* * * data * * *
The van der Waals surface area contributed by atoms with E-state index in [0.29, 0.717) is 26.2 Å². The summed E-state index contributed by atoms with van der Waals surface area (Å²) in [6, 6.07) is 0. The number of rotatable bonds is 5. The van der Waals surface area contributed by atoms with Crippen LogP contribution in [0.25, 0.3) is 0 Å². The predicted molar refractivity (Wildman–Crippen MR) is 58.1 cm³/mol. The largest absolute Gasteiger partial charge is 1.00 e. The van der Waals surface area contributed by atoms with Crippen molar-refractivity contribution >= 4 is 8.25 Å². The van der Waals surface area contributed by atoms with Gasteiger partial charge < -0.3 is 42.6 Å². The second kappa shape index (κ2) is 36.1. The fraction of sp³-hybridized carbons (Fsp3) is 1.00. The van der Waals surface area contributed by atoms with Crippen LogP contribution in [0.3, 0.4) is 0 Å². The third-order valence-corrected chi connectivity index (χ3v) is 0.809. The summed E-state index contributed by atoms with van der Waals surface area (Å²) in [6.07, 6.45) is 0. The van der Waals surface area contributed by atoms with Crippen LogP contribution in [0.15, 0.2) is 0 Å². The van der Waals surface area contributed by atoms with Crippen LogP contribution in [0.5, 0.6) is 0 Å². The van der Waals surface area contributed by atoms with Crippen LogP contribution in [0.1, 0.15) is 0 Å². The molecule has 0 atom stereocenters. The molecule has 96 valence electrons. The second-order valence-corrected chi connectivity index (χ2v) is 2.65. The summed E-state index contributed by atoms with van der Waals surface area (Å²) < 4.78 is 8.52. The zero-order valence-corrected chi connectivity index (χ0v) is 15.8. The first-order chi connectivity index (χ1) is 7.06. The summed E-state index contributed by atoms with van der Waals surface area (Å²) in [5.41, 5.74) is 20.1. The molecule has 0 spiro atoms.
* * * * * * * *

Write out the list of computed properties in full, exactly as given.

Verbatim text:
The van der Waals surface area contributed by atoms with E-state index in [0.29, 0.717) is 26.2 Å². The summed E-state index contributed by atoms with van der Waals surface area (Å²) in [6, 6.07) is 0. The number of rotatable bonds is 5. The van der Waals surface area contributed by atoms with Crippen LogP contribution in [0.25, 0.3) is 0 Å². The predicted molar refractivity (Wildman–Crippen MR) is 58.1 cm³/mol. The largest absolute Gasteiger partial charge is 1.00 e. The van der Waals surface area contributed by atoms with Crippen molar-refractivity contribution >= 4 is 8.25 Å². The van der Waals surface area contributed by atoms with Gasteiger partial charge < -0.3 is 42.6 Å². The second kappa shape index (κ2) is 36.1. The fraction of sp³-hybridized carbons (Fsp3) is 1.00. The van der Waals surface area contributed by atoms with Crippen LogP contribution in [0.3, 0.4) is 0 Å². The third-order valence-corrected chi connectivity index (χ3v) is 0.809. The summed E-state index contributed by atoms with van der Waals surface area (Å²) in [6.07, 6.45) is 0. The van der Waals surface area contributed by atoms with Crippen LogP contribution in [0.15, 0.2) is 0 Å². The van der Waals surface area contributed by atoms with Crippen LogP contribution in [0.5, 0.6) is 0 Å². The van der Waals surface area contributed by atoms with Crippen LogP contribution in [0.1, 0.15) is 0 Å². The molecule has 0 atom stereocenters. The molecule has 96 valence electrons. The second-order valence-corrected chi connectivity index (χ2v) is 2.65. The summed E-state index contributed by atoms with van der Waals surface area (Å²) < 4.78 is 8.52. The zero-order valence-corrected chi connectivity index (χ0v) is 15.8. The first-order chi connectivity index (χ1) is 7.06. The summed E-state index contributed by atoms with van der Waals surface area (Å²) in [5.41, 5.74) is 20.1. The molecule has 0 spiro atoms.